Michael Thio

Michael Thio

July 15, 2013
DEBORAH GYAPONG
CANADIAN CATHOLIC NEWS

OTTAWA – Faith formation and evangelization are the keys to carrying out the Society of St. Vincent de Paul's (SSVP) focus on justice and charity, says the society's international president-general.

"Catholics have a shallow knowledge of their faith and lack commitment," Michael Thio told the annual general assembly of the SSVP's Canadian national council June 28. Many "possess a lukewarm faith often without understanding.

"We should warm up," he said. All Catholics are called to a life of sanctity.

"Material aid is not the most important part of service to the poor," Thio said. Spiritual formation comes first.

In a plenary address, Thio traced the history of its founder Blessed Frederic Ozanam who began the lay movement to put faith and charity into action serving the poor.

The SSVP marks the 200th anniversary of Ozanam's birth this year.

Ozanam did not imitate exactly what St. Vincent de Paul did, Thio said, but adapted his mission to the circumstances in France after the revolution, a time of terrible poverty as represented in Les Misérables.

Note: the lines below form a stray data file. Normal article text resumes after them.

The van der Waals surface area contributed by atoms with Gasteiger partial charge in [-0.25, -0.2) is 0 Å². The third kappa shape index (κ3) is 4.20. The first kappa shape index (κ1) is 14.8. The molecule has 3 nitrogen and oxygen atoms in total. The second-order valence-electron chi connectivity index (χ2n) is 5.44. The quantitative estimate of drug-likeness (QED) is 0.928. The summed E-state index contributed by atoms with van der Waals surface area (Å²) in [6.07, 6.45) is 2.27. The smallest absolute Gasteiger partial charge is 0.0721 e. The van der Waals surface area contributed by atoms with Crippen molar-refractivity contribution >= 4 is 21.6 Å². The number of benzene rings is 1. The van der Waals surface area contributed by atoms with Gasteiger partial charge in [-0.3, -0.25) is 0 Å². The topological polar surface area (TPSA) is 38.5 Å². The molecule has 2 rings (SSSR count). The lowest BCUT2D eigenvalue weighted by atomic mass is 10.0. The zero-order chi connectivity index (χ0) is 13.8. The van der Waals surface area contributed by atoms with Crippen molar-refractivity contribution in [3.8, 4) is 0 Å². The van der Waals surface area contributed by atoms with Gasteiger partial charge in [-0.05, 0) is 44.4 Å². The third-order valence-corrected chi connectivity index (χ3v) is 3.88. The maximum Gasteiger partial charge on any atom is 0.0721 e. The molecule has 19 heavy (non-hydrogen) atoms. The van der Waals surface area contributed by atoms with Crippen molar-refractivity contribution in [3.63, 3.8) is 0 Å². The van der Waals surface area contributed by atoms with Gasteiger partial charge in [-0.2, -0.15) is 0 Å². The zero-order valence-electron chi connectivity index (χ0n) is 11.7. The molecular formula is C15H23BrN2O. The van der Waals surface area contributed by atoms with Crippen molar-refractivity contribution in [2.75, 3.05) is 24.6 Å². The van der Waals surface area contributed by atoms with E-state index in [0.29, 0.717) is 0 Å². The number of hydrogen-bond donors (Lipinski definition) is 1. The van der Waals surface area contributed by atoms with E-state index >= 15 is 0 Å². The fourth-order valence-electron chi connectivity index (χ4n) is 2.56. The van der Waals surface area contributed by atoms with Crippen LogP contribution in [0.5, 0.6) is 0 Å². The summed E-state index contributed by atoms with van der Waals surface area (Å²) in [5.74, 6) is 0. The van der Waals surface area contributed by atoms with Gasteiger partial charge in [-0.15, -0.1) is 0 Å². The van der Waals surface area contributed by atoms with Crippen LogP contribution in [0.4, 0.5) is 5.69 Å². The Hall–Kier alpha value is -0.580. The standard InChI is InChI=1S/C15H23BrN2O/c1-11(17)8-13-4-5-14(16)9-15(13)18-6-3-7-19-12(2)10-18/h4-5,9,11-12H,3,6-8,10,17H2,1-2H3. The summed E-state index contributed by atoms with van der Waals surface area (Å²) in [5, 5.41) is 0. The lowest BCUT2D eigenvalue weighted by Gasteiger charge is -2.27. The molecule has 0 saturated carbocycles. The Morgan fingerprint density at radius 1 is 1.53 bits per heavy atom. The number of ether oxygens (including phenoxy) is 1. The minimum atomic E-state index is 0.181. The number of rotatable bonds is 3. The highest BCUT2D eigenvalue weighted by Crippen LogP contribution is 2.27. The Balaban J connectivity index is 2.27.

Ozanam was one of a few people at that time who came from the educated upper middle class, Thio said. In one of his visits to the poor, he discovered two families sharing one room with no furniture, no light and no heat. A basket suspended from the ceiling held a loaf of bread away from the rats.

"The living conditions were appalling."

The founder realized no political solution would solve the problems caused by the Industrial Revolution, Thio said. Ozanam "saw Christianity as the most important basis for change."

As an advocate for social justice, Ozanam stressed "social problems must be the primary concern of everybody" and "all classes must be allowed to propose solutions," he said.

The liberty, equality and fraternity of the French Revolution should be duties, not only rights, according to Ozanam, Thio said. Ozanam realized that justice alone could not save society.

FOUNDER'S VISION

The founder's vision was of peaceful reform through willing cooperation, he said. He believed no one could secure reform without help from God and through others. Reform was implemented through democracy and the saving of souls.

Since Ozanam and his companions formed the first SSVP conference in Paris, the society has spread to 148 countries with 780,000 members serving more than 30 million poor people.